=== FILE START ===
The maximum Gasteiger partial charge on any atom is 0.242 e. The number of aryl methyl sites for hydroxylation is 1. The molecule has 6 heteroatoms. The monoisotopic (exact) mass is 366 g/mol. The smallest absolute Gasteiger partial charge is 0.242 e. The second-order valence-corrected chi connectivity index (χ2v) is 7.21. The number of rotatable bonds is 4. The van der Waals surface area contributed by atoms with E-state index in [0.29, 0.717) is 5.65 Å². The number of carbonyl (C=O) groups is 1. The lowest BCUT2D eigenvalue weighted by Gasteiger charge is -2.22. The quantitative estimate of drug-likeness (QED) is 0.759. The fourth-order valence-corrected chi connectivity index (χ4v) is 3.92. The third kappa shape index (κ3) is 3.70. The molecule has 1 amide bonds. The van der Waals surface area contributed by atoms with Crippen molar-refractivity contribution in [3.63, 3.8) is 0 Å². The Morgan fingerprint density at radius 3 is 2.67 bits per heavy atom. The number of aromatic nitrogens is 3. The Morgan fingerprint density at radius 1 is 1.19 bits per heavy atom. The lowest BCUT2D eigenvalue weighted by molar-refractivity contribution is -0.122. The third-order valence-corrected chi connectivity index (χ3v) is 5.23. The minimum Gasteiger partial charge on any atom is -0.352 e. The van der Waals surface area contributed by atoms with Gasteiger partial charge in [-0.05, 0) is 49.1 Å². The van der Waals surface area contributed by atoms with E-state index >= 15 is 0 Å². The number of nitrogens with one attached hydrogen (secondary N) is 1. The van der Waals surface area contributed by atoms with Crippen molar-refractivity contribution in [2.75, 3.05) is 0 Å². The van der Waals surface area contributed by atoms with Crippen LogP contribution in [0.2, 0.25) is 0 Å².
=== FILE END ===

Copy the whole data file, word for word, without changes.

The maximum Gasteiger partial charge on any atom is 0.242 e. The number of aryl methyl sites for hydroxylation is 1. The molecule has 6 heteroatoms. The monoisotopic (exact) mass is 366 g/mol. The smallest absolute Gasteiger partial charge is 0.242 e. The second-order valence-corrected chi connectivity index (χ2v) is 7.21. The number of rotatable bonds is 4. The van der Waals surface area contributed by atoms with E-state index in [0.29, 0.717) is 5.65 Å². The number of carbonyl (C=O) groups is 1. The lowest BCUT2D eigenvalue weighted by Gasteiger charge is -2.22. The quantitative estimate of drug-likeness (QED) is 0.759. The fourth-order valence-corrected chi connectivity index (χ4v) is 3.92. The third kappa shape index (κ3) is 3.70. The molecule has 1 amide bonds. The van der Waals surface area contributed by atoms with Crippen molar-refractivity contribution in [3.63, 3.8) is 0 Å². The Morgan fingerprint density at radius 3 is 2.67 bits per heavy atom. The number of aromatic nitrogens is 3. The Morgan fingerprint density at radius 1 is 1.19 bits per heavy atom. The lowest BCUT2D eigenvalue weighted by molar-refractivity contribution is -0.122. The third-order valence-corrected chi connectivity index (χ3v) is 5.23. The minimum Gasteiger partial charge on any atom is -0.352 e. The van der Waals surface area contributed by atoms with Gasteiger partial charge in [-0.05, 0) is 49.1 Å². The van der Waals surface area contributed by atoms with E-state index >= 15 is 0 Å². The number of nitrogens with one attached hydrogen (secondary N) is 1. The van der Waals surface area contributed by atoms with Crippen molar-refractivity contribution in [2.75, 3.05) is 0 Å². The van der Waals surface area contributed by atoms with Crippen LogP contribution in [0.2, 0.25) is 0 Å².